Law

How do Affidavits and Statutory Declarations Differ, and how do they work?

Affidavits and statutory declarations are usually used interchangeably, but they are not the same thing as they have different roles and uses.

Both affidavits and statutory declarations are required to be signed and adequately completed following a sequence of events approved by law. Firstly, we need to discuss the main difference between these terminologies. 

Statutory Declaration 

A statutory declaration is such a formal and legal document that consists of a sworn statement that is actually true. It must be approved and signed by a legal person who can execute it in a better way, such as an attorney.

Statutory declarations are always used outside the courtroom and can be used for various purposes such as a formal declaration that is required to be provided, an insurance claim, or it can also be used outside and inside of the province.

People may need a statutory declaration due to several reasons, which are mentioned below. 

  • Financial Matters
  • Health Matters
  • Evidence for Sick Leave 
  • Confirmation of your personal details 

Following are the two kinds of statutory declarations: 

  • State and Territory 
  • Commonwealth 

People may need a commonwealth statutory declaration if their matter relates to the following contexts.

  • The Australian Capital Territory 
  • Some Smaller Territories 
  • The Commonwealth

If you want to get a statutory declaration for your territory, you need to search on the internet for certain things like statutory declarations in your state and the Department of Justice or Attorney-General in your state.

Anybody can make a statutory declaration like officeholders, retirees, and minors. Most of the companies do not accept a statutory declaration from people under 18 years of age, and these companies do not make any statutory declaration for any individual. 

An attorney is supposed to prepare these documents for you and can also help you execute both affidavits and statutory declarations.

If a person puts a false statement on purpose in a statutory declaration, he will be charged with a criminal offence and can be imprisoned for more than 4 years.

While if a statutory declaration is observed by someone who is not a legal witness, it will be considered invalid. And if you are concerned that your declaration is incorrectly witnessed, you are free to contact the organization that demanded it. 

Affidavit 

An affidavit refers to a written formal document that possesses evidence that is required in court proceedings. A person who is making an affidavit needs to take a formal oath that what he is writing or saying is true.

These affidavits are mainly used in court proceedings within British Columbia and various estates and trusts within civil litigation. These affidavits also require some other documents attached with them as evidence to support your case. 

In both affidavits and statutory declarations, people who are preparing the documents are called the “declarant,” and both of these documents are legally tied. Most of the legal affairs require the evidence that a court wants to hear about your legal matter in an affidavit form. 

Specific Rules to create an Affidavit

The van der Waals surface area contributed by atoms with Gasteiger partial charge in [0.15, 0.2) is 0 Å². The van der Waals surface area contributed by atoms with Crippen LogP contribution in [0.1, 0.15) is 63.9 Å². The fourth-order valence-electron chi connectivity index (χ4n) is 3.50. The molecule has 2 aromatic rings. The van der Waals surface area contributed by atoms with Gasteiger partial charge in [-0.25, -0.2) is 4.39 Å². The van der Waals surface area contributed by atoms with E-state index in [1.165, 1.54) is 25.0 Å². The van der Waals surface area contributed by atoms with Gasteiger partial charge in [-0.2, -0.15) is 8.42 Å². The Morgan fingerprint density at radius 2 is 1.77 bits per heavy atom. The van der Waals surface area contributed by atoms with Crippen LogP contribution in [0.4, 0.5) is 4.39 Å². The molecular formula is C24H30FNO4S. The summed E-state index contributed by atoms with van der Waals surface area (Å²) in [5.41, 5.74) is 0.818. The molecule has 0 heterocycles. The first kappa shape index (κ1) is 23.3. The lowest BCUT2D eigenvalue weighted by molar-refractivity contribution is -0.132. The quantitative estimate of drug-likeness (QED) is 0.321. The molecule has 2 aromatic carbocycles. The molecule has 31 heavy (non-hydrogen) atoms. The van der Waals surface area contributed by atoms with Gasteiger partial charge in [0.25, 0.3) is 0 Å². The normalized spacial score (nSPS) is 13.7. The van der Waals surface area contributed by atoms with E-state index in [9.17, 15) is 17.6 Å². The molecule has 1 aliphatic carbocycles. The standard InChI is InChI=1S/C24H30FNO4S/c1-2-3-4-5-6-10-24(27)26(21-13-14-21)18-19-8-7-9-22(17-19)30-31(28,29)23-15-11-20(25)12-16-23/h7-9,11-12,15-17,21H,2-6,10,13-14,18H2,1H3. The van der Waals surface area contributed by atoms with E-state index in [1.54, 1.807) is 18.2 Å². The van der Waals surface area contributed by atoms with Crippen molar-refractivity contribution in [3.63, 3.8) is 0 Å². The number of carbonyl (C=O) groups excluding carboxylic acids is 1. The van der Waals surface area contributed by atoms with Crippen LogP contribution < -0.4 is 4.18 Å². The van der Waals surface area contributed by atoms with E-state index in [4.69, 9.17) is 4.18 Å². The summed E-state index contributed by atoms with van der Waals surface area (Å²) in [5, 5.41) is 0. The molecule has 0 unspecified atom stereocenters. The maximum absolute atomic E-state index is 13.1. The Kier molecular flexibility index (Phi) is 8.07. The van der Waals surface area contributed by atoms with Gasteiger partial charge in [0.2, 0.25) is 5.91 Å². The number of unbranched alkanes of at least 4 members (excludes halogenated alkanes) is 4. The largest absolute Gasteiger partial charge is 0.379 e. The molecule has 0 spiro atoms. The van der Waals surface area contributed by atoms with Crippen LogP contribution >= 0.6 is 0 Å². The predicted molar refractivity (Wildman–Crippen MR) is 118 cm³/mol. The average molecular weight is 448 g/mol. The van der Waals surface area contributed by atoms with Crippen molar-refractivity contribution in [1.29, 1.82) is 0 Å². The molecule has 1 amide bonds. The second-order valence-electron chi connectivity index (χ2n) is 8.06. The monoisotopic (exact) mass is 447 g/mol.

There is a specific way to create an affidavit, as it must be set out in the form of paragraphs that are numbered. You can also use headings and bullets while writing this document.

Before preparing the affidavit, you must contact the court in order to get the correct form of affidavit that can be used in this process. 

Federal Circuit Court Practice Direction No 2 of 2017 made some significant changes to the management of provisional proceedings in the Federal Court.

They have introduced limitations on the length of affidavits, which is up to 10 pages, and the total number of annexures up to 5 to the affidavits which are filed in intervening reports.

While writing the affidavit, people should make sure first that they are having an authorized and qualified witness present in the room.

That qualified person may be a lawyer, a justice of the peace, or a commissioner for declarations. If you are signing an affidavit, you need to sign at a place where “deponent” is written. 

The deponent means an individual who is aimed to create the affidavit, and you will sign the document in front of the qualified witness.  The witness is also supposed to sign the document with their name and further details of their position. 

Difference between the Sworn Document and Affirmed Document

If a person has an affidavit sworn, it means that he is thoughtfully promising to tell the truth to the judge while holding the bible in his hand or any other religious text at the time of having an oath on the affidavit. However, if you do not have any religious belief or context or have the document sworn is totally against your religious belief, you must take an affirmation.

Affirmation means that you are declaring that the document you have prepared and signed is just telling the truth. 

Both affidavits and statutory declarations should be signed in front of a qualified person who has the power to witness an oath, such as notary public and solicitor.

These documents cannot be recognized in a foreign jurisdiction if they have not been performed in front of a public notary except for some specific circumstances. 

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